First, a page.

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While academic content and teaching strategies are important in planning children’s education, there are at least two more ingredients needed in a quality education, according to recent educational research findings.

Many educators wrongly assume young people who have common intellectual capacities and language can learn the same way and that the mastery of academic subjects is the end goal in one’s education. Both premises are wrong, according to the findings.

Michael Gurian is an author and authority in single-gender education whose Arizona-based institute bearing his name trains a growing number of schools on single-gender teaching strategies. The results of his research point out that boys and girls learn differently, despite having a common intellectual capacity and/or language.

The differences stem from the biology of the human brain. That boys’ brains are wired differently than those of girls impacts how each gender learns. Boys and girls think, learn, and behave differently.

Gurian cites several findings from credible studies of the human brain that show male brains, for example, are more often at rest in the brain stem which tends to prompt a physical “fight-or-flight” response when threatened. That’s in contrast to the limbic system of a female’s brain that tends to favor communications, rather than physical responses in such situations. Boys have a larger amygdala – the part of the brain that processes anger and fear and prompts more aggressive behaviors.

Boys’ brains tend to have a larger cerebellum, resulting in better sensory perception, coordination, and motor control. The effect is better messaging between the brain and body, resulting in quicker movements but less control of impulses. On the other hand, the limbic system in boys’ brains has fewer connections to verbal processing, resulting in boys typically using less emotion-based descriptive language when responding to stressful and highly emotional situations.

Comparing boys’ learning needs with those of girls, the Gurian’s findings show the following characteristics:

• Boys are visual learners, requiring more visual stimulants to keep them interested than do girls. They need to literally draw or in some way, symbolize or convey their thoughts. They also tend to learn by doing through designing and making projects.

• Boys need a short break during class so they can stand up, stretch, and exercise in place. This transitions their brain from a resting state to one that is more prepared to learn. They also need to stand rather than sit for lengths of time to be more attentive.

• Boys’ eyes function best in bright settings and natural light. Weather permitting, boys classes can be more effective conducted outside during the day.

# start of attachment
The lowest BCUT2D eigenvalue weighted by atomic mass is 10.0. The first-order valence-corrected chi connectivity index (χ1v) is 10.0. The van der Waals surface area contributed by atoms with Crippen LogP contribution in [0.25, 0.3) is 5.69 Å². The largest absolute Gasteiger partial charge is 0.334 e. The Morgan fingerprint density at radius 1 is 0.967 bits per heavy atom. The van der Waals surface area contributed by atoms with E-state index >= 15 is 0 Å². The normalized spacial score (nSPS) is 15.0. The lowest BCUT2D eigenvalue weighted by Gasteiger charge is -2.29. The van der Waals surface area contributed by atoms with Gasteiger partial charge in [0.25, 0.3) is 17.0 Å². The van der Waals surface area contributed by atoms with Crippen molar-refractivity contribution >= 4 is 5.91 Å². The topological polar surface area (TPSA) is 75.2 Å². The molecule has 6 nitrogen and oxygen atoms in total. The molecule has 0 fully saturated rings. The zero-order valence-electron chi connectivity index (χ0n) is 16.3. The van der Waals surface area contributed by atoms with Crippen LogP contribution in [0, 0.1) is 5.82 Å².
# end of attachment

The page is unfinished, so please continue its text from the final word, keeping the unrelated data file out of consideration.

• Boys are more willing to take risks in their quest to learn if they feel safe from the fear of failing in front of the opposite sex.

• Boys like to compete. Strategies that allow them to do so are very effective.

• Boys are more likely to thrive in structured environments where teamwork, expectations and direction are firmly in place in their classes and organizational activities. Programs such JROTC, extra-curricular, and community service opportunities help respond to their need for structure and teamwork.

The challenges to providing a complete and relevant education go beyond academic content and gender-based approaches. “Executive Function & Self-Regulation,” a study by Harvard University’s Center on the Developing Child, lists three crucial personal skills that need to be developed as part of a child’s education to enhance learning for both genders, paraphrased as follows:

• A working memory, beyond rote memorization, helps retain and manipulate distinct pieces of information over short periods of time and to digest new information.

• Mental flexibility helps students respond to different demands or apply different rules as needed by learning how to get along with others, work as a team, and mentor others.

• Self-control enables learners to set priorities and to resist impulsive actions or responses.

The Harvard study noted that children can develop these skills through relationships with adults, their living environments, early childcare and education programs, and other positive settings.

Schools also can be ideal settings for developing these learning skills as part of a leadership and character development program that also takes into account the fact that boys and girls learn differently.

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